4. Terminate parental rights
This one is my least favorite to bring up but the fact is, parental rights must be terminated by both birth parents before a child can be legally adopted. Incorrect adoption wording would be to say the birth parent relinquished or released their rights. Although it is a small difference, the power behind making sure you are using the proper language shows the level of respect you have for the birth parent’s decision to place their child for adoption. The paperwork that is involved in this process is brutal in only the way legal paperwork can be. No words are minced and the finality of the situation can hit you like a slap in the face. At no time did I cry harder during the day I placed my child for adoption than I did while signing the paperwork. It was not because I was regretting my decision, but because the truth hurts. Understanding how final it is to terminate your parental rights brings all the pain and loss of choosing to place your child for adoption to the surface with no way to avoid it. Any birth parent will be able to recall the gut-wrenching feeling of signing their name on those documents. The very least we can do to honor their courageous ability to do that for the better of their child is to make sure to utilize the proper adoption language when speaking about any adoption.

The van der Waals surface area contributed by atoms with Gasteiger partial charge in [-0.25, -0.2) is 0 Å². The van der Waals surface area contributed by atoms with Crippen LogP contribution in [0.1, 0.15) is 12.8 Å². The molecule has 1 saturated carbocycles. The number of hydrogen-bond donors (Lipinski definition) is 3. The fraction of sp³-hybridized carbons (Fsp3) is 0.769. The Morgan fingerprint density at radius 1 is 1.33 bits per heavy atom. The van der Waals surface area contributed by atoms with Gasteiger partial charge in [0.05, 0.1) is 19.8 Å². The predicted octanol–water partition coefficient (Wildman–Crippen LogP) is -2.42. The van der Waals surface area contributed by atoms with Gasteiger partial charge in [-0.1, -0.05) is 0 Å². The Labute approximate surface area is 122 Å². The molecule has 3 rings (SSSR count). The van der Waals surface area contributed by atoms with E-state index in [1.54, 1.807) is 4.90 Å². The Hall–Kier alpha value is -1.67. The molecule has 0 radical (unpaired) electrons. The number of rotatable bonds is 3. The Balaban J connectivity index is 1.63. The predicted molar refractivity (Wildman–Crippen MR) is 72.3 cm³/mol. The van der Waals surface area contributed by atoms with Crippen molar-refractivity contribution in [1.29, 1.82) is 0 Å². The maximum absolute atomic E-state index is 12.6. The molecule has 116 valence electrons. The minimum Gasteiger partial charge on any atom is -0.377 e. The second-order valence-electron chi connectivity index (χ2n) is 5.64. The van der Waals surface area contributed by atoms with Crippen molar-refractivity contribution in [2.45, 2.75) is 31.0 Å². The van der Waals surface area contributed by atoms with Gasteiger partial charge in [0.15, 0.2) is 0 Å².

Because there are multiple terms that we need to avoid using when speaking about adoption, here is an easy visual to help you remember some of the key terms and phrases mentioned, as well as some additional negative adoption language and the positive replacements for them:
Positive VS Negative
Make an adoption plan
Place baby for adoption
Terminate parental rights
Born to unmarried parents
A child placed for adoption
Instead of this:
Abandon or surrender child
Give up or give away
Put up for adoption
Relinquish or release
Anytime you speak about adoption, whether it be to a birth parent, adoptee or adoptive parent, making sure to use the proper adoption language is the best thing you can do to show support for that person. My ability to place my child for adoption is something I am enormously proud of and when the people in my life show their support by learning the proper terms and phrases, it shows me how much they care. One thing anyone can do to practice making sure you are using positive adoption language is to start by correcting the language in your head when you even think about certain terms. By taking the time to change your thoughts, you will be able to avoid saying something offensive unintentionally. Education is the key to making sure these negative phrases are something we consider derogatory to all members of the adoption triad. Don’t be afraid to speak up if you come across negative language. I recently saw a post online where a friend used the term “giving baby up for adoption” and I was able to respectfully and kindly suggest the positive replacement. I was nervous to say something but was rewarded with not only gratitude from the person who posted it, but they also took the time to edit the post with the correct term. Most people simply lack the education on why proper adoption language matters and are receptive to learning what they can do to make a change in not only themselves but society as a whole. Together, we can work side to side to use our platforms to educate on the power of proper positive adoption language.